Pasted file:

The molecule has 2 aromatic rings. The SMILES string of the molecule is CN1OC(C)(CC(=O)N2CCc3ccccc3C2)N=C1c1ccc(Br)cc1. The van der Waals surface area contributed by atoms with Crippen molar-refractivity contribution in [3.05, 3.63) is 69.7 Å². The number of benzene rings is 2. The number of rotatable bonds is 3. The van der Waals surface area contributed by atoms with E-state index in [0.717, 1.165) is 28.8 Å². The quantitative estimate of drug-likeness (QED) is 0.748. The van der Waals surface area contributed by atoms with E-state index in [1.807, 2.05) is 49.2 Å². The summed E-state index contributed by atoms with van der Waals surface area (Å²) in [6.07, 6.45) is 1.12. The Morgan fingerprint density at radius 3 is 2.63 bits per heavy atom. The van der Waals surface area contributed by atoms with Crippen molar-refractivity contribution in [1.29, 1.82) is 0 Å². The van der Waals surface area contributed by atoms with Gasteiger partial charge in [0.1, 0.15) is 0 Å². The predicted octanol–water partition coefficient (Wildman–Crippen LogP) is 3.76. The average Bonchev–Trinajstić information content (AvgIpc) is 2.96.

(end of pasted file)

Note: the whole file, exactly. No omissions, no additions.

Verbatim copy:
The molecule has 2 aromatic rings. The SMILES string of the molecule is CN1OC(C)(CC(=O)N2CCc3ccccc3C2)N=C1c1ccc(Br)cc1. The van der Waals surface area contributed by atoms with Crippen molar-refractivity contribution in [3.05, 3.63) is 69.7 Å². The number of benzene rings is 2. The number of rotatable bonds is 3. The van der Waals surface area contributed by atoms with E-state index in [0.717, 1.165) is 28.8 Å². The quantitative estimate of drug-likeness (QED) is 0.748. The van der Waals surface area contributed by atoms with E-state index in [1.807, 2.05) is 49.2 Å². The summed E-state index contributed by atoms with van der Waals surface area (Å²) in [6.07, 6.45) is 1.12. The Morgan fingerprint density at radius 3 is 2.63 bits per heavy atom. The van der Waals surface area contributed by atoms with Crippen molar-refractivity contribution in [1.29, 1.82) is 0 Å². The van der Waals surface area contributed by atoms with Gasteiger partial charge in [0.1, 0.15) is 0 Å². The predicted octanol–water partition coefficient (Wildman–Crippen LogP) is 3.76. The average Bonchev–Trinajstić information content (AvgIpc) is 2.96.